|At the workplace with Wenceslaus Murape: Procedural dismissal|
|Thursday, 14 June 2012 13:11|
Some cases also need determination on the merits of the worker’s alleged acts of misconduct and the penalty thereof. Some of the records do not contain enough evidence of what transpired to enable the court to make a decision on the merits and that on procedure was also not clear as to whether the procedure was correct.
One James Manzi, who was also employed by Zimta, discovered these fraudulent acts.
This was in terms of Section 2 (d) of Statutory Instrument 130/03. This dismissal was on the papers and without any hearing, meaning summary dismissal.
Having made these findings, the Arbitrator confirmed the dismissal, but made an award for Chiduwa in terms of Section 13 of the Labour Act. The award read: “Shadreck Chiduwa’s dismissal is confirmed, but with effect from May 9, 2007 Zimta is to pay cash in lieu of vacation leave accrued up to that date. Zimta is also to pay him wages for the period July 27, 2005 to May 9, 2007, other benefits that applied during the period, three months notice at today’s rate and 30 percent interest on the wages and benefits due.”
The justification of the award was said to be “the dismissal date is May 9, 2007, the date of hearing, for the purposes of calculating terminal benefits and putting right the procedural unfairness.” Both parties appealed to the Labour Court against the award. Zimta argued that the Arbitrator erred in holding that the dismissal was procedurally unfair. It said that in terms of Section 2 (d) of Statutory Instrument 130/03, it was procedurally correct to summarily dismiss an employee. Zimta further said that the issue of being heard did not arise.
If the employee was aggrieved by such dismissal, he should take the matter before a labour officer for the employer to show cause why he dismissed the employee.
On the other hand, Chiduwa’s cross appeal was that there was no proof on a balance of probabilities and therefore he should have been reinstated without loss of benefits. He said that James Manzi was a suspect witness since he had access to the cheques in question. Chiduwa also said the officers from Bikita were suspect witnesses since they had access to the chequebook for one of the cheques.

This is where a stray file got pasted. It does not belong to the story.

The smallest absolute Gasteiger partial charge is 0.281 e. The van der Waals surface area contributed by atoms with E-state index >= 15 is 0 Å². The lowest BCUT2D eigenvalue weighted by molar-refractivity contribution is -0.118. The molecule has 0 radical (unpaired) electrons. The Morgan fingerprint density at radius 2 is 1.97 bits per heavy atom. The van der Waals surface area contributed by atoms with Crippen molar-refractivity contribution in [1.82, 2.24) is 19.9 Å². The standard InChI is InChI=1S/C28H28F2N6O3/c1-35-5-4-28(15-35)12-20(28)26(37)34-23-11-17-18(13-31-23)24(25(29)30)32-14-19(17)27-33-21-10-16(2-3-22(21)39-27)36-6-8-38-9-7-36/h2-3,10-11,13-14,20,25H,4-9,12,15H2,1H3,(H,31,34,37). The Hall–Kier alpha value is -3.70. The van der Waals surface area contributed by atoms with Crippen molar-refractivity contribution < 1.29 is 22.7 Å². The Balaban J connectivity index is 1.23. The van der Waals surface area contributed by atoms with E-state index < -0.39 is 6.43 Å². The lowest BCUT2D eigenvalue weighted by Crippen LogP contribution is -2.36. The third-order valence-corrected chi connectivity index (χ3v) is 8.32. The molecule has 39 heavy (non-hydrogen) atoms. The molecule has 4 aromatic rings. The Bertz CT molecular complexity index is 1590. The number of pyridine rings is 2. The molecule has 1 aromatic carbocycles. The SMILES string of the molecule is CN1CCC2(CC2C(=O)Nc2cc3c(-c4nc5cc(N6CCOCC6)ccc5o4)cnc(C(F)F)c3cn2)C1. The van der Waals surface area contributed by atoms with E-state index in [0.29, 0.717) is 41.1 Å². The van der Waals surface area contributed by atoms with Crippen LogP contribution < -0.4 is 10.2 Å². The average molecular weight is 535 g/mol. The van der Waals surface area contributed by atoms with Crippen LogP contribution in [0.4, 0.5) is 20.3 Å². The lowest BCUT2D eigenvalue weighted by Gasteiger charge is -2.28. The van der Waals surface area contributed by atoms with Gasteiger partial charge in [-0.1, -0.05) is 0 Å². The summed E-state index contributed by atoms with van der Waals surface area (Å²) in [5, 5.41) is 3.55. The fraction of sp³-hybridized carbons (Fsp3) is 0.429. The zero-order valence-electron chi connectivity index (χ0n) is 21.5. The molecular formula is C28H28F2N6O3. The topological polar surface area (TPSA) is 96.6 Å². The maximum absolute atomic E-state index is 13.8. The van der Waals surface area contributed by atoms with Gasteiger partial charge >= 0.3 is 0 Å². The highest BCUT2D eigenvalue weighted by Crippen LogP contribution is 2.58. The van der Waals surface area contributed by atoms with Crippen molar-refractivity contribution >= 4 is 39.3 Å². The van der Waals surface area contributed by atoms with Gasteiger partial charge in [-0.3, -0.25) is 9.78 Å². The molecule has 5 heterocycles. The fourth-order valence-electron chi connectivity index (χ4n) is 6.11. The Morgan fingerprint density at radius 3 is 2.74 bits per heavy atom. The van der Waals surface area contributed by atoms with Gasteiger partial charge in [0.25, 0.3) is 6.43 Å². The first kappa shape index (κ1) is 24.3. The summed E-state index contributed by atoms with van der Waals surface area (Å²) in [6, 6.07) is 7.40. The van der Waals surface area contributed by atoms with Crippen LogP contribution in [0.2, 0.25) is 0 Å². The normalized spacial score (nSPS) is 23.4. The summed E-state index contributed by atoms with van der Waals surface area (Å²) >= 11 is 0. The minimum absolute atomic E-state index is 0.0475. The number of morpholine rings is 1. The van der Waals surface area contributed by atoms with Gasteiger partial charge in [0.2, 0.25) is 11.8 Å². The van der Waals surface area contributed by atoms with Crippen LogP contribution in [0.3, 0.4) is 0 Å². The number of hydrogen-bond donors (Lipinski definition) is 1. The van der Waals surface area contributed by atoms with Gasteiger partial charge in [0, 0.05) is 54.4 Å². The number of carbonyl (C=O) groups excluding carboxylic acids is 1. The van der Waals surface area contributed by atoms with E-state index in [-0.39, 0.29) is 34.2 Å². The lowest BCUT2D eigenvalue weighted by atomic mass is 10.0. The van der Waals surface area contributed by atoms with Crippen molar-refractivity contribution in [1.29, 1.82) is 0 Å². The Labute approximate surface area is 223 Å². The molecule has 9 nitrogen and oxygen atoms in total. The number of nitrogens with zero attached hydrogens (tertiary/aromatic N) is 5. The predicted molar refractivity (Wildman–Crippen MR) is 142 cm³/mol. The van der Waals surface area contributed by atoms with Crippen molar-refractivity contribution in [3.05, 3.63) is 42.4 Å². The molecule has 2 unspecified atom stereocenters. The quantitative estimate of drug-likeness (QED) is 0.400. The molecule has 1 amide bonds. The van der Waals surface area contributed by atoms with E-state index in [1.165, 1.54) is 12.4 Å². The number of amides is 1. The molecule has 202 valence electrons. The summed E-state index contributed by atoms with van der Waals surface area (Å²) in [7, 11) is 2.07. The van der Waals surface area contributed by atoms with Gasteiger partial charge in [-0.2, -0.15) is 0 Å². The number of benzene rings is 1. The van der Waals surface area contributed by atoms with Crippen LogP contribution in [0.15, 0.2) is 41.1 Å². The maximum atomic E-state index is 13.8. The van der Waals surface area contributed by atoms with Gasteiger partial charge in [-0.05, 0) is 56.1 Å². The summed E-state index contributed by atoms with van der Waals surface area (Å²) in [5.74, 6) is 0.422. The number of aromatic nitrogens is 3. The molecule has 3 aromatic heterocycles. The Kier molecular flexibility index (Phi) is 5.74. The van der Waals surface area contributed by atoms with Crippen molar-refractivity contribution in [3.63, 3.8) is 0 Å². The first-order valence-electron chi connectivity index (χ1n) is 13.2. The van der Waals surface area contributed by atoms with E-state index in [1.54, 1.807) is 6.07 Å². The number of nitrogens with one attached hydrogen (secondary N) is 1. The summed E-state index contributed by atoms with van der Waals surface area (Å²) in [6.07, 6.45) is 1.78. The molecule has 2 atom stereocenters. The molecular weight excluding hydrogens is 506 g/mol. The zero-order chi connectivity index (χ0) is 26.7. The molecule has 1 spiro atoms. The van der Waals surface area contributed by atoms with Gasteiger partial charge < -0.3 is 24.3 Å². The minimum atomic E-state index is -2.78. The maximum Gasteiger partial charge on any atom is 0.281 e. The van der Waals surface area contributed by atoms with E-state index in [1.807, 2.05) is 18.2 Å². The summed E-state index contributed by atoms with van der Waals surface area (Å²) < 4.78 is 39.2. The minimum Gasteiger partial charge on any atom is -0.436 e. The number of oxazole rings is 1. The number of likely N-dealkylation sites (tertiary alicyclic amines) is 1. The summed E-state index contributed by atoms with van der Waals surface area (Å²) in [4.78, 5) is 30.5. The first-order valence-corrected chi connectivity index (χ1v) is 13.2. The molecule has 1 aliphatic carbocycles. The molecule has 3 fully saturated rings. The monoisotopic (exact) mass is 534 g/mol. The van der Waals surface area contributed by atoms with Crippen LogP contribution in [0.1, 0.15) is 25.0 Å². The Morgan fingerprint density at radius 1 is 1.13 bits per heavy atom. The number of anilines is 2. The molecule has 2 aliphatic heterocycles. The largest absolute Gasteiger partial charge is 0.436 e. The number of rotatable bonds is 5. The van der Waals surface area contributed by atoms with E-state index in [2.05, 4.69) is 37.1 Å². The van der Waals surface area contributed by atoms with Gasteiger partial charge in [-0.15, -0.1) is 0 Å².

As for Chinembiri who encashed the two cheques, he said that he should have been called to give evidence. The warned and cautioned statements made by Chinembiri were said to be in admissible since it was not known whether they had been given freely and voluntarily. The affidavit was also challenged, and Chiduwa prayed for reinstatement without loss of benefits.
The parties prepared their heads of argument independent of what the other party was saying. Nobody answered what the other party had said. This was caused partly by the fact that the heads were not filed in time.
Indeed, we have parties that are filing their heads of argument from the bar. In a lot of cases on the court circuit, there are no heads of argument filed and no applications to bar or for judgment are made.
The case was referred back in order to determine whether the procedure adapted by Zimta was procedurally correct. This is not entirely the same as “procedurally fair,” in the peculiar circumstances of this case.
The question is whether Zimta used a procedure that was provided for at law. In other words, is there provision for dismissing an employee without carrying out a hearing? That is the question.
Unfortunately, both the Arbitrator and Chiduwa did not address this point. Chiduwa is quiet, while the Arbitrator only addressed the issue of a fair hearing.
Chiduwa was dismissed in terms of Statutory Instrument 130 of 2003. This law provides for two ways of dismissing an employee. This is by way of Sections 2 and 3.
It is worth noting that Section 12B (2) (b) is saying in other words that an employer is required to show that he dismissed an employee because “he had good cause to believe that the employee was guilty of” this or that. This only arises if the employee challenges the dismissal and the parties have to appear before a Labour officer.
The procedure in Section 3 calls for a hearing. It also appears that the words “he had good cause to believe” denote a situation where there has not been a hearing but only from the information available, the employer is of the opinion the employee committed an act of misconduct. A party should not be allowed to allege the misdirection in the heads of argument or in his address in court. This should be done in the grounds of appeal or cross-appeal as is in this case.
In the result of this case, Labour Court president Mr Custom Kachambwa allowed the appeal by Zimta while dismissing Chiduwa’s cross appeal. Chiduwa was however entitled to the statutory terminal benefits with the effects from the date of his first suspension or first dismissal where there was no suspension.